I used black cocoa powder, which is basically Dutch-processed cocoa taken a step further so that it’s even darker and less bitter. It’s great to have on hand if you want baked goods with a mellow chocolate flavor and super dark color, i.e. Oreo-type cookies or ice cream sandwiches.

A note on cocoa powder: You can usually use natural cocoa powder in place of Dutch (NOT vice versa, at least for cakes and cookies). But be warned that the natural acidity will react with the baking soda in this recipe and your muffins will have a reddish tint, like Devil’s Food cake. And I can’t promise they won’t be a little taller or flatter than they should be, since I haven’t made that substitution in this particular recipe.

coconut_oil

Finally, I find that coconut oil makes these extra delicious and “healthier,” giving us all the more reason to eat cake for breakfast. You’re welcome.

Chocolate Zucchini Muffins

Prep Time: 15 minutes

Cook Time: 30 minutes

Total Time: 50 minutes

Yield: 12 muffins

Chocolate Zucchini Muffins

A delicious, kid-friendly way to use up extra zucchini.

Ingredients

  • 1 cup whole wheat flour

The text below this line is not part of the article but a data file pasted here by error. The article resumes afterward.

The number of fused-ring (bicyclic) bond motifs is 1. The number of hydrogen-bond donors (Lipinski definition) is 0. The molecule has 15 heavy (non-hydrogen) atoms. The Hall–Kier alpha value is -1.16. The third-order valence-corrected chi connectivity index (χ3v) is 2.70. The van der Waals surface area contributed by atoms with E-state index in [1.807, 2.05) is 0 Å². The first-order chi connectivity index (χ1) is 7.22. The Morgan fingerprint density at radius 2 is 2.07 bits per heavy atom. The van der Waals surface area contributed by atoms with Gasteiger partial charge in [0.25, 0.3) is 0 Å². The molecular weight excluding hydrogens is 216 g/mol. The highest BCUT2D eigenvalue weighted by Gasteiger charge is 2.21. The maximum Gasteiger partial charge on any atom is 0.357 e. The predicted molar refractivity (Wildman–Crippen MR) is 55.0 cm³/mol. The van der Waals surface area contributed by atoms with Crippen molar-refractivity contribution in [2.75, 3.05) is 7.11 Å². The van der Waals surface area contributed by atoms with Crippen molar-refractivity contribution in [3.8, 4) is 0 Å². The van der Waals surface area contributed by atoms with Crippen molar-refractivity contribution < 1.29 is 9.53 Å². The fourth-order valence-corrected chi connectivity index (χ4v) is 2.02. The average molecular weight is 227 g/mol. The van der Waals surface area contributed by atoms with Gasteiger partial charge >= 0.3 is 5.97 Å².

• 1/2 cup white flour
  • 2 tablespoons unsweetened Dutch-process cocoa powder ("black" cocoa powder if you have it)
  • 1 teaspoon cinnamon
  • 1/2 teaspoon baking soda
  • 1/4 teaspoon baking powder
  • 1/2 teaspoon salt
  • 3/4 cup plus 2 tablespoons sugar
  • 1/2 cup extra-virgin coconut oil (I like Nutiva)
  • 1 large egg
  • 1 teaspoon pure vanilla extract
  • 1/2 pound zucchini (1 cup grated)
  • 6 ounces semisweet chocolate chips
  • Special equipment
  • Electric mixer
  • 12-cup muffin tin
  • Cupcake liners

Instructions

  1. Preheat oven to 350F and coarsely grate zucchini. If you're using a big monster zucchini, scrape out the seeds first.
  2. Whisk together flour, cocoa, cinnamon, baking soda, baking powder, and salt.
  3. Beat together sugar, oil, egg, and vanilla using an electric mixer until creamy, about 3 minutes.
  4. At low speed, mix in flour mixture until just incorporated. Stir in zucchini and chocolate chips.
  5. Divide among 12 lined muffin cups and bake until tops spring back when lightly pressed, about 30 minutes.
  6. Cool in pan for 5 minutes, then remove from pan to cool completely.
http://www.homegrowngourmet.org/chocolate-zucchini-muffins/

Brown-buttered Zucchini with Basil